The ideal Yoga practice is a delicate balance between science and art, creating a union between mind, body, and spirit. The practitioner uses the body and breath to nurture an awareness of individual and unified focus. The Yoga Sutra of Patanjali describes the foundations and framework of Yoga philosophy from before 200 A.D. The sacred text offers a description of the innermost workings of the mind and provides an eight-part practice for controlling mental restlessness and cultivating unshakeable peace.
By introducing your Yoga students to the concept of energy conservation or Brahamacharya during class, you will offer them a framework within which to determine the intensity level of their own practice. Supporting your students in determining their own level of asana practice is important because we may not always be aware of a particular student’s physical or emotional challenges, especially not on a daily basis. In the context if a Yoga class, supporting your students in the practice of Brahmacharya is critical.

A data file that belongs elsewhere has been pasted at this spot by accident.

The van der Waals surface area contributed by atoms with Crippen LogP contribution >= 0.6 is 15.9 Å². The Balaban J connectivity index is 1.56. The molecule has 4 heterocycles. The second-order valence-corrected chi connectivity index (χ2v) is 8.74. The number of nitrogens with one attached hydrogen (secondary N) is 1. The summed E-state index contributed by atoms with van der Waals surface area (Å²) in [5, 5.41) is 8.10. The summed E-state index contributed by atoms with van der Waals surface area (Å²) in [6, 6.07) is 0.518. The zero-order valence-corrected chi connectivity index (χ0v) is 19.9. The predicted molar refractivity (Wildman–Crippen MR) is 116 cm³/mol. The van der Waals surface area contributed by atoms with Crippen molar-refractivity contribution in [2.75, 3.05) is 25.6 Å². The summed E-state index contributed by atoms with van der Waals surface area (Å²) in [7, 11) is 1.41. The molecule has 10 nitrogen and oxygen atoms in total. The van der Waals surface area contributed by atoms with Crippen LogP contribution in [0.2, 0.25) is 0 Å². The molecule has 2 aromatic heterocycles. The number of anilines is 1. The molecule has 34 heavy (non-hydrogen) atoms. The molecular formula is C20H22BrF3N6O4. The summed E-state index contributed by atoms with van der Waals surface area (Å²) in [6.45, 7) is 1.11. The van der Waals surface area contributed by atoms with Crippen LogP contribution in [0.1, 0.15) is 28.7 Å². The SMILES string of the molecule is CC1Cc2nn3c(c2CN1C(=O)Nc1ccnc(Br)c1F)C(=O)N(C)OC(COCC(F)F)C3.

Within the Yoga Sutras, the practice of Dharana is the sixth limb of Ashtanga Yoga. The word “Dharana” itself means “unbending…
Asteya, the third of Patanjali’s ten ethics (see Yama #3) has to do with not taking, and not leaving someone or something, (or the self) less than whole. Taking can mean using someone’s idea and taking the credit for oneself; or mocking another’s religion leaving them to feel excluded. It could mean trying to show someone up; or taking a gift or something that has not been earned.